J&J Discontinues Sales of Talc-Based Baby Powder

Johnson & Johnson announced today it was discontinuing sales of its talc-based baby powder products in the United States and Canada amid a firestorm of lawsuits claiming its signature product contains asbestos. The announcement comes just weeks after US District Judge Freda Wolfson ruled to allow testimony from plaintiffs’ experts in the New Jersey-based Multidistrict Litigation. Thousands of claimants have argued that regular exposure to the baby powder has caused them to develop ovarian cancer and mesothelioma.

Was Decision To Pull Talcum Powder Related To 2019 Recall?

In October 2019, J&J issued its first ever recall of talc-based baby powder after FDA testing found trace amounts of asbestos in the product. The company claims its decision to now cease sales has nothing to do with the safety of the product and cited lawsuits as the reason for a decline in consumer demand. The pharmaceutical giant will continue to sell its cornstarch-based powder.

Ruling Clears Plaintiffs For Bellwether Trials

Judge Wolfson’s ruling allows plaintiffs to argue that J&J’s Talc-based baby powder contains asbestos and can contribute to the development of ovarian cancer. The decision opens the path for bellwether trials to begin in the MDL sometime in 2021.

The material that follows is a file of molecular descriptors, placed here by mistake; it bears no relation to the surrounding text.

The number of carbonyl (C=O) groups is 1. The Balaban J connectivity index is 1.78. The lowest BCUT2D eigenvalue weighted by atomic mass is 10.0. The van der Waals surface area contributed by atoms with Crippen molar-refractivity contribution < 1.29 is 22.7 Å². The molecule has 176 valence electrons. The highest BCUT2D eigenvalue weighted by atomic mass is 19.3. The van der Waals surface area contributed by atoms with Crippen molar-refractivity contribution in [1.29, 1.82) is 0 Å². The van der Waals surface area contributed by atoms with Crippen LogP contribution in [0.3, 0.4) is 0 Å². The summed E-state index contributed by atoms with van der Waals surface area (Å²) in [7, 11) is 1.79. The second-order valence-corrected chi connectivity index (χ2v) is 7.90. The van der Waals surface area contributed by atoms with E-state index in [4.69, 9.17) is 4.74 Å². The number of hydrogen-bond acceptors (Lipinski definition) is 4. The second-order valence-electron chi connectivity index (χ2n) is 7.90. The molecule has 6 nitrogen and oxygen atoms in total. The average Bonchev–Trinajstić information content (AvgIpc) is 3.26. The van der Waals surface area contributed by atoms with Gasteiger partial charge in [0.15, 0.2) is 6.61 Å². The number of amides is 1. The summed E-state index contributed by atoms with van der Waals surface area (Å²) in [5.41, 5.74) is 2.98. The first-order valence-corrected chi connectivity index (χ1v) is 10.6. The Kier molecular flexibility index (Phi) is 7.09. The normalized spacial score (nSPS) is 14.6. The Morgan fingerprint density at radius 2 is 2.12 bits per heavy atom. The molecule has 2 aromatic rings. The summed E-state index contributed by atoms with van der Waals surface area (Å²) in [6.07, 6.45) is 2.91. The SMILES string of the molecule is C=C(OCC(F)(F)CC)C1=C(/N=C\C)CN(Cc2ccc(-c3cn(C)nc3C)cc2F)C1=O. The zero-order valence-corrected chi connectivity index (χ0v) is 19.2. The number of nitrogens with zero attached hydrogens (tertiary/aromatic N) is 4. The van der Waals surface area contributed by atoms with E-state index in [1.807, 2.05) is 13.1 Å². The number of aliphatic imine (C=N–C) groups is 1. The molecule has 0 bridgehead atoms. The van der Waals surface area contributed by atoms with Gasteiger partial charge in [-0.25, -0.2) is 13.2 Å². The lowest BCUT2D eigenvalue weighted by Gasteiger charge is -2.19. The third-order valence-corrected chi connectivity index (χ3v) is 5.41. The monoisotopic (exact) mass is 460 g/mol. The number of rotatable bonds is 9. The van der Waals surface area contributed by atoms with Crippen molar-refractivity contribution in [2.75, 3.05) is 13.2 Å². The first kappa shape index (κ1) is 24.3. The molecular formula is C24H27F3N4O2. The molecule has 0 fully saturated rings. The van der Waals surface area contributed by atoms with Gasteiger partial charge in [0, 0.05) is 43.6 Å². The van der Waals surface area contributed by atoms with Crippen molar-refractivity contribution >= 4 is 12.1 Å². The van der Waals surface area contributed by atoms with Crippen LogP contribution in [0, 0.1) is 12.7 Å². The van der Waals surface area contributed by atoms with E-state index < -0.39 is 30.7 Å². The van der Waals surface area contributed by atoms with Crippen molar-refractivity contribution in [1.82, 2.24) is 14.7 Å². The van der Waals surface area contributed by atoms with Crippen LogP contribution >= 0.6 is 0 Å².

Let Us Help

GoldenbergLaw is currently litigating cases where individuals have been diagnosed with ovarian cancer or mesothelioma after long term talcum powder exposure.  To get in touch with us regarding any potential talcum powder cases we may investigate on your behalf, please contact our Senior Partner Stuart Goldenberg at slgoldenberg@goldenberglaw.com or by phone at 612-335-9960, or our Partner Noah Lauricella at nlauricella@goldenberglaw.com or by phone at 612-335-9977. 

Contact us today, and let us deliver the Gold standard advocacy you deserve.

Letters Warn About NTM Infections After Open Heart Surgery

If you received a letter warning about a contaminated heater-cooler unit used in your open heart surgery, you may be at risk of contracting a nontuberculous mycobacteria (NTM) infection and should contact your doctor immediately.

Why Did I Receive A Warning Letter After My Open Heart Surgery?

On June 1, 2016, the Food and Drug Administration (FDA) advised hospitals to determine a method for patient follow-up and surveillance due to the elevated risk of contracting an infection after open heart surgery. The elevated risk was assigned to patients whose open heart surgeries involved a Sorin Stöckert 3T heater-cooler, also known as a LivaNova 3T heater-cooler unit, contaminated with a rare nontuberculous mycobacterium called Mycobacterium chimaera (M. chimaera) that can cause deadly infections.

On October 13, 2016, the Center for Disease Control and Prevention (CDC) announced its laboratory tests had matched NTM bacteria found in open-heart surgery patients to bacteria found in contaminated 3T heater-cooler devices. After announcing this finding, the CDC advised hospitals to notify patients who underwent an open heart surgery involving a contaminated heater-cooler unit that they are at risk of contracting an NTM infection.

As a result, warning letters were sent out to patients nationwide.

What is M. Chimaera?